Lytic Cycle

Report
Viral Life Cycles & Replication
Key Terms:
Virus
Host cell
Viruses attack specific host
cells.
 They fit into specific surface
receptors like a lock and key.

The Lytic Cycle


1.
The Lytic Cycle is
responsible for viral
reproduction.
The Lytic Cycle has
five steps:
Attachment—the
bacteriophage
attaches to a
specific host cell.
The Lytic Cycle
2.
Entry—injection of viral DNA or RNA into host cell.
The Lytic Cycle
3.
Replication—copying viral proteins and nucleic
acids.
The Lytic Cycle
4.
Assembly—production of many new
bacteriophages.
The Lytic Cycle
5.
Lysis and Release—host cells burst and releases
bacteriophages.
The Lytic Cycle
Latent Viruses
Examples:
HIV
Herpes


Some viruses have the ability to
become dormant inside the cell
They are activated by external
signals such as stress or illness.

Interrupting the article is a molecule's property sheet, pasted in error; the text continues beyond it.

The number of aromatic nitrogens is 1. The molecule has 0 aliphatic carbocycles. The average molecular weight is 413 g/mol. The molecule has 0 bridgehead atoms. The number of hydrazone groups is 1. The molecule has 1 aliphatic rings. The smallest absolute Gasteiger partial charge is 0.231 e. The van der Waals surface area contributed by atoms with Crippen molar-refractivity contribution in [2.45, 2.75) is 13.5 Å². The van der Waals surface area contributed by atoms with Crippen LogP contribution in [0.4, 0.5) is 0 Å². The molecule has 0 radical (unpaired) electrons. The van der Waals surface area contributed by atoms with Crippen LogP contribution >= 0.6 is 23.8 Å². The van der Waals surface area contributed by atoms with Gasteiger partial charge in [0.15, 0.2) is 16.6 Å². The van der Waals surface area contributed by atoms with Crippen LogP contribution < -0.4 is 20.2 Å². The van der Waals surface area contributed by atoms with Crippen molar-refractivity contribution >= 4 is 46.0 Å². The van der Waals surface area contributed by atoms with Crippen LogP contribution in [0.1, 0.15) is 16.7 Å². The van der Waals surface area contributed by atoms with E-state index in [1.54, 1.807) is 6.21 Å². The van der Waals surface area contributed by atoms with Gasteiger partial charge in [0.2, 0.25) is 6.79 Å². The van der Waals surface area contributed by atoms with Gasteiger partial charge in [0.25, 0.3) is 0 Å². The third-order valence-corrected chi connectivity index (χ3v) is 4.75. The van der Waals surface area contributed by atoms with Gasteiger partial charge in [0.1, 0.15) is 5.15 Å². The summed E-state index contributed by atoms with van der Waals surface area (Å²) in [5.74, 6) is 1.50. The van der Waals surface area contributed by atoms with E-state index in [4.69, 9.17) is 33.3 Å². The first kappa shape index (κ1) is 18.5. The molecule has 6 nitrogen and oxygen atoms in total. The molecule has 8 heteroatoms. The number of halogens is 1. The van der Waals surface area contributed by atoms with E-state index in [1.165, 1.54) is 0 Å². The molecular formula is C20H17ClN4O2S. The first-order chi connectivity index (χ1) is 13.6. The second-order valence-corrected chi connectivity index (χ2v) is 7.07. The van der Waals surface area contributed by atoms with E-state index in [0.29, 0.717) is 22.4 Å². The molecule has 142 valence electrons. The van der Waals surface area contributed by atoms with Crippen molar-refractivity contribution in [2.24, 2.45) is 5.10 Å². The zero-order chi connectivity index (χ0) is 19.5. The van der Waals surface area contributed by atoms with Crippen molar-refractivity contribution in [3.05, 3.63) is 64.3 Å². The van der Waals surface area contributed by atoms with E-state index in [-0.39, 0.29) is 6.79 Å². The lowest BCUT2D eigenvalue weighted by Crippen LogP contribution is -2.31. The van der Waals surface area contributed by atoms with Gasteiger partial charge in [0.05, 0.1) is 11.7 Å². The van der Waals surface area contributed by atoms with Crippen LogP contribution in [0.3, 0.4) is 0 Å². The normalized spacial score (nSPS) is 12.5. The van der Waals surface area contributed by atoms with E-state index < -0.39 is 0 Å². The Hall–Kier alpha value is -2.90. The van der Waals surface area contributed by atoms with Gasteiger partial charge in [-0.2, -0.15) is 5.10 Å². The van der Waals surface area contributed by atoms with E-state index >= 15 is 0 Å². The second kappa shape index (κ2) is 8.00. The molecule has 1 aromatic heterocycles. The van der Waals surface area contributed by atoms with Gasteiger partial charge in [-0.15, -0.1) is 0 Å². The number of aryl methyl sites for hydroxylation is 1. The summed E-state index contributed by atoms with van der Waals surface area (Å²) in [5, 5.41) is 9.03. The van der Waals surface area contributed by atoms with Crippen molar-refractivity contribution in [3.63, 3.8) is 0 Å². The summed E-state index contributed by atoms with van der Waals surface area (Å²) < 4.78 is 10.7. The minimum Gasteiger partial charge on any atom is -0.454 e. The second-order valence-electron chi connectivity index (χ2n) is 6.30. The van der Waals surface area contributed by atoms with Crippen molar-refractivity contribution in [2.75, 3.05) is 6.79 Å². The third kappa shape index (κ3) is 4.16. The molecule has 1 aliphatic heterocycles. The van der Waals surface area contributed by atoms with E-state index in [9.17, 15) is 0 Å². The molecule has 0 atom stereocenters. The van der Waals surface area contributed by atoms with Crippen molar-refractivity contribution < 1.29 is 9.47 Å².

HIV
Herpes
AIDS symptom: Kaposi's sarcoma
Lysogenic Cycle


Latent viruses “hide out” in the
Lysogenic Cycle until they receive a
“signal” to attack.
There are three steps in the
Lysogenic Cycle:
Lysogenic Cycle
1.
Attachment &
Entry—phage
nucleic acid is
injected into the
host cell.
Lysogenic Cycle
2.
Prophage
Formation—viral
nucleic acid joins
host cell DNA
forming a provirus.
Lysogenic Cycle
3.
Cell Division—
bacteria cells
replicate via
binary fission
producing many
provirus cells.
Lytic and Lysogenic Cycles
Lytic & Lysogenic Cycles
Other Infectious Particles
Viroids are
small, circular
RNA molecules
without a
protein coat.
 Viroids infect
plants.

Examples of viroids:
Potato Spindle Tuber Viroid

Other Infectious Particles
Prions are infectious proteins.
 Normal proteins change into prions when
they come into contact with prion
proteins.
 Prions form insoluable deposits in the
brain that cause neuron degeneration.

Examples of Prions

Mad Cow Disease (BSE)

Kuru—a rare nerve
disease in New Guinea that
occurred because of a
funeral practice of eating
the brains of the dead.

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